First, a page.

Words don’t come easy- updated with audio

Well, generally, they do (you wouldn’t have guessed, would you?).  But this week, for the purposes of sermon writing, they wouldn’t.  

I’ve written a lot of words in the last couple of weeks.  I’ve finished a 6000 word essay (with its 20,000 words of supporting appendices).  I’ve blogged.  I’ve given up writing sermons and started to mind map them instead.  But as a newish curate, I’ve never had quite so many sermons to preach as I do now, and I guess the responsibility is starting to make itself felt.  

If the words in my essay aren’t the right ones, I’ll get a lower mark, possibly fail.  Which isn’t pleasant, but only really affects me.   If the words on my blog aren’t right, I mis-represent who I am, which is not what I set out to do and is a pain to correct, and which might annoy readers who never return.  Or worse, misused words might upset friends – but I hope you’d shout at me, and give me another chance.  

Sermons though, are different again.  Sermons have to be preached with integrity – I can’t preach sounding like someone else.  They have to be preached to the congregation hearing them, each person will hear the same words differently.  And of course they may, by the Grace of God, contain a word for someone who needs to hear, not me, but God.  Writing sermons is a responsibility.  So I’ve taken to drawing them instead, but even that didn’t want to happen yesterday.  I had run right out of words.  I tried starting with images (as in the first photo) and then remapped as shown in the second photo.  I recorded myself again at 8am, listened back, and discovered that although I hadn’t particularly said what I thought I was going to say, I had preached something coherent, logical, and possibly thought provoking.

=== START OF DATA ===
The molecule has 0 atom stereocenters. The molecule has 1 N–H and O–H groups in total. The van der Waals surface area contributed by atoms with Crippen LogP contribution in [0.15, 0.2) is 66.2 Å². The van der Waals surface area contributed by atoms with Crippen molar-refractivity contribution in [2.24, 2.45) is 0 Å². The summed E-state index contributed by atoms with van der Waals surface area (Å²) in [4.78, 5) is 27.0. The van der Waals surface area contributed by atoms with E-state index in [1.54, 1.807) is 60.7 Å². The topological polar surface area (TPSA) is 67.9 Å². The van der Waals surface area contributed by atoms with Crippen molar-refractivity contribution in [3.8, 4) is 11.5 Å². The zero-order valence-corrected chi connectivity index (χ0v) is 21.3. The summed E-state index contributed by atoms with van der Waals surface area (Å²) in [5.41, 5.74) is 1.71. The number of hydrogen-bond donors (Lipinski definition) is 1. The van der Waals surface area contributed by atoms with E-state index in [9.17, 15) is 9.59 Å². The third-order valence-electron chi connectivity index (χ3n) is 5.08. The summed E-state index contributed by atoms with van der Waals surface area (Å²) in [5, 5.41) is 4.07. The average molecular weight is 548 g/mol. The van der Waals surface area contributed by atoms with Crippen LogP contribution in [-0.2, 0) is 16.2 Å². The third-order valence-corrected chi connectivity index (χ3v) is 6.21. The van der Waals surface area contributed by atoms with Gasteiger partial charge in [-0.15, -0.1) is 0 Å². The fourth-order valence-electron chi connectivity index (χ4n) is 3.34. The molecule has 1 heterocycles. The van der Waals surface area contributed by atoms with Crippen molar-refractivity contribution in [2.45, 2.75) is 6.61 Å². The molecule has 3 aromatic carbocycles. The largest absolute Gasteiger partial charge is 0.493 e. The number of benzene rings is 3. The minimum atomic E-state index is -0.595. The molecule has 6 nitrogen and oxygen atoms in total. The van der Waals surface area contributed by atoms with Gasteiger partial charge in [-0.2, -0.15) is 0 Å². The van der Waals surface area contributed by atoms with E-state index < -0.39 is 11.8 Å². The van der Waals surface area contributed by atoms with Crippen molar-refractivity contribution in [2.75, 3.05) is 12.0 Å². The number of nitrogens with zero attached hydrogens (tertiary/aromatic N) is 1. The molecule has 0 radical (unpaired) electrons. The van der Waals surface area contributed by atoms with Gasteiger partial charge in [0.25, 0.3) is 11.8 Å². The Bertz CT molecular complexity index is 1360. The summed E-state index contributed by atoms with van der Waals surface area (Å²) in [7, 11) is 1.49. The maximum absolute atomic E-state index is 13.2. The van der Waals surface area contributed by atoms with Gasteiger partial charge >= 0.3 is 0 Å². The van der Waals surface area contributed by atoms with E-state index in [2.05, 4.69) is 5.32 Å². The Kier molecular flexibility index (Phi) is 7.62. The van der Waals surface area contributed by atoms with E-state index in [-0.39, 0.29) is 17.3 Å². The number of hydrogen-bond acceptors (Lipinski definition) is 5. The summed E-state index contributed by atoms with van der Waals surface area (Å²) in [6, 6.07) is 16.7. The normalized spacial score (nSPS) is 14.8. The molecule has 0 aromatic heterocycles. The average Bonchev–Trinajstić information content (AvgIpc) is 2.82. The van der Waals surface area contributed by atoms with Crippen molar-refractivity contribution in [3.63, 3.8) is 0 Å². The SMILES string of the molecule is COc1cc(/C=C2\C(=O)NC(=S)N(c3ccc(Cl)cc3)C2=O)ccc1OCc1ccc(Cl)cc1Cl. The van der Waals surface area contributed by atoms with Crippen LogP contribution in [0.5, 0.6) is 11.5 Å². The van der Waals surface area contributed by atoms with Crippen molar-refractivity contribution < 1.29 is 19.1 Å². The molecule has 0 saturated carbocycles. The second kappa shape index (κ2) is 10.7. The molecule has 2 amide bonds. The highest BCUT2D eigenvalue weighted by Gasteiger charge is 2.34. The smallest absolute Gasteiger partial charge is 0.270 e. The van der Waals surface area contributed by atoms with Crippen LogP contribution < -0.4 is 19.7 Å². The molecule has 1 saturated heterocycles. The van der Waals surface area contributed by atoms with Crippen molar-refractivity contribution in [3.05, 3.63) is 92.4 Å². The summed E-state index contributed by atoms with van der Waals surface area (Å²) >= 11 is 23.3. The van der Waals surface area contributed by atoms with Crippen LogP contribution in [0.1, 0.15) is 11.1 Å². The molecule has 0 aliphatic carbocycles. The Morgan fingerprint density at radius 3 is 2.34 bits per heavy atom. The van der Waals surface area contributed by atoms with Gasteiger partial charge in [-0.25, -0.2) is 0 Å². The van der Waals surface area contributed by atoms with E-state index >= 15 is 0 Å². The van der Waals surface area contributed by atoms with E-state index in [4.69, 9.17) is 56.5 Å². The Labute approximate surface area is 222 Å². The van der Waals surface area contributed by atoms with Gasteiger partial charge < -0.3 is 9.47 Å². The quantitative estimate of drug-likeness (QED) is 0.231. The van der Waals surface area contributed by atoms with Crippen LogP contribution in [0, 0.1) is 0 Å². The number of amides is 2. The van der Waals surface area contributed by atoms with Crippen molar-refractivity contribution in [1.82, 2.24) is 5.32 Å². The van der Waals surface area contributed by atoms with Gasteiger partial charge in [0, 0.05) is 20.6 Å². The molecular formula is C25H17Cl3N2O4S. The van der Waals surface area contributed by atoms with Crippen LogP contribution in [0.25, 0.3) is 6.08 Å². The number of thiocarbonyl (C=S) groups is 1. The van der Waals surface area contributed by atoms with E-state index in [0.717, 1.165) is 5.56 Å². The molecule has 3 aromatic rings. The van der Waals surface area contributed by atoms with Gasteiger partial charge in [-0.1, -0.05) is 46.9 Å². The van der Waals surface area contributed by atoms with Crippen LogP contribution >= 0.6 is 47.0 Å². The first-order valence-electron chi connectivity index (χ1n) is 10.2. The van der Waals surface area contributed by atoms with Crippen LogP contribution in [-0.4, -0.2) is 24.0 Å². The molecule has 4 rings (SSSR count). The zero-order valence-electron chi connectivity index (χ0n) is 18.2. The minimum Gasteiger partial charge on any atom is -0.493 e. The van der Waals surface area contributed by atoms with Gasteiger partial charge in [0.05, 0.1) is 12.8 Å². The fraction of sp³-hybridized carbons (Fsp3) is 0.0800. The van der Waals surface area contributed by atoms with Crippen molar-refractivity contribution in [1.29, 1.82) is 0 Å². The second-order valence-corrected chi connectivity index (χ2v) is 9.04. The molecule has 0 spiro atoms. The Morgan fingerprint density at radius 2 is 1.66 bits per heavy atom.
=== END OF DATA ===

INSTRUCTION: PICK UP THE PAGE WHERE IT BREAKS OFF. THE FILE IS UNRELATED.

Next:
Yesterday I tweeted that all I wanted to preach was “we are rooted and grounded in God’s love”.  This morning, I am content that with the help of God, that’s exactly what I did.

And here’s what I preached in that morning…


2 responses to “Words don’t come easy- updated with audio

  1. I have yet to preach, but is seems to be that the preacher, needs to be felt as speaking from their heart. I've no problem with notes being part of the presentation, but I find head down, not meeting our eyes, loses the audience.

    Heard a fantastic sermon from our Curate, Julia this morning, relating to the feeding of the 5000. She drew attention to her first packed meal when she started at school, and what happened when someone else ate it for her. At 5, she was facing the fact that someone might have needed it more than her!! She reminded us of when our first packed meal was had – which resonated with me from my first one made for us just after I joined the army in 1967. It was a total disappointment, the sandwiches were not fresh, but curled up and dry. The drink was warm and had curdled and the piece of fruit was wrinkled and had clearly passed it's shelf life.

    Julia's reflection on the boy with the basket of 5 loaves and 2 fishes, which fed the 5000 and how might have felt on being deprived of his packed meal really resonated. Particularly with thinking about being thankful for what we have, but putting others in greater need before ourselves. It helps to understand when a parable is dissected in this way and made in a recognisable, real life situation, which we can all find in our own life.

    This was authentic teaching through preaching and I and others joined the que to thank her afterwards.

    The sermon was delivered simply and with touches of humour, which belies the amount of preparation she must have put in to put it together.

    I sometimes think that we come away from church refreshed from the sermon, but how often do we express our thanks and highlight how it has helped us to the preacher. Probably not as often as we should.

    So thank you for what you do, the agonies that you put yourself through to deliver sermons, week in and week out. I've not heard you preach, one day, hopefully I will.

  2. Many thanks for your comment, you are quite right that it is hard to get specific feedback on any sermon, good or bad!

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